A gem of a book filled with magic, odd characters, and a house that has a mind of it’s own. It’s a children’s book but it has far more intelligence than most adult books I’ve read. Should be far more popular than it is.

Flora Segunda on GoodReads

Hunger Games Series by Suzanne Collins

I waited far too long to read this. It’s very, very good, much better than the films.

Hunger Games Series on GoodReads

Daughter of Smoke & Bone (Daughter of Smoke & Bone #1) by Laini Taylor

I read this before Christmas and fell in love with Laini Taylor’s writing. A fantasy filled with magic, vengeful Angels, war, and Chimera.

Daughter of Smoke & Bone on GoodReads

Christmas books for people that don’t like Christmas

Christmas Books

I actually do like Christmas, but I don’t like the overly sentimental, desperate to make you feel something rubbish that comes along with it.

The six books here are either set at Christmas, or have a wintery, dark feel to them. All of them offer something a bit different to the normal mass produced Christmas stories.

Miss Smilla’s Feeling for Snow

by Peter Høeg, Tiina Nunnally (Translator)

There’s a lot of snow in this book, and it’s actually set over Christmas, though you wouldn’t know it because the main character Smilla is not interested in Christmas at all. It’s bleak and completely unsentimental, but the story about a six-year-old boy who falls off a roof is gripping.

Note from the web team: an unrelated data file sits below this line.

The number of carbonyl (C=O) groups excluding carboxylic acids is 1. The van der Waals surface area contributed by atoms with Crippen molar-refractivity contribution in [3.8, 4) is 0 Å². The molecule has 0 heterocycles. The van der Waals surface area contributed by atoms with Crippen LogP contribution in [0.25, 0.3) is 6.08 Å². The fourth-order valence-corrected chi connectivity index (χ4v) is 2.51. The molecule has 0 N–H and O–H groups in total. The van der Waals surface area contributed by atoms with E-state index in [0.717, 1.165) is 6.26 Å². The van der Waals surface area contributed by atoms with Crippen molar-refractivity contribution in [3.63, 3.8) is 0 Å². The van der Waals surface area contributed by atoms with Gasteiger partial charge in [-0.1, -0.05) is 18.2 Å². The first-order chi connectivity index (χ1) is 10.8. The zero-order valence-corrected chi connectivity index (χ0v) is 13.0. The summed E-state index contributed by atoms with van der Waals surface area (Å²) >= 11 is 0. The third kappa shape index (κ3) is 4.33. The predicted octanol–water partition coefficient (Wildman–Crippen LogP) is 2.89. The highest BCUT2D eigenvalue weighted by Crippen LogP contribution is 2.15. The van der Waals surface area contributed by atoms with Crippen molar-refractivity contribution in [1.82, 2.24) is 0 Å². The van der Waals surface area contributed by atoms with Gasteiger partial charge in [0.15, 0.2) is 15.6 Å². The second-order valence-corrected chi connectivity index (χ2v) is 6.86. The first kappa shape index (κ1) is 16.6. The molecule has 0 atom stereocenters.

Miss Smilla’s Feeling for Snow on GoodReads

The Last Wish

by Andrzej Sapkowski

Another one that’s not set at Christmas, because it’s set in another world entirely. A fantasy about a witcher, a man with magic powers who hunts monsters for money. This has been made into a video game and I can see why because it’s faced paced and fun to read. The perfect antidote to Christmas mush, I’ve just bought the next book in the series to read.

The Last Wish on GoodReads

The Sittaford Mystery

by Agatha Christie

There’s nothing better than a good Agatha Christie to read in the winter. This has all the usual elements, an impossible murder, a country house, a truck full of red herrings, and throws in a seance and a winter with a heavy snowfall. Christmas is there too, but blink and you’ll miss it.

The Sittaford Mystery on GoodReads

The Taxidermist’s Daughter

by Kate Mosse

Set in the Autumn and not at Winter, but it has dark stormy weather and an isolated house. The creepy Victorian atmosphere makes this perfect for reading at this time of year.

The Taxidermist’s Daughter on GoodReads

The Snow Child

by Eowyn Ivey

I don’t’ normally recommend books I haven’t read, but the description alone made me want to add this to this list. Jack and Mabel build a child out of snow.

The next morning, the snow child is gone–but they glimpse a young, blonde-haired girl running through the trees. She hunts with a red fox at her side, skims lightly across the snow, and somehow survives alone in the Alaskan wilderness.

The Book Thief

by Markus Zusak

A story “about the ability of books to feed the soul.” this is on the list because a small part of the book happens over Christmas. It’s set in Germany during World War II and it is narrated by Death. Worth reading just for how unusual that is, but the tale of a young girl who is living with a poor foster family and can’t resist stealing books for herself is both beautiful and heartbreaking. I can’t promise you won’t cry at this one, but it’s not cheap sentiment added just to get a reaction.

The Book Thief on GoodReads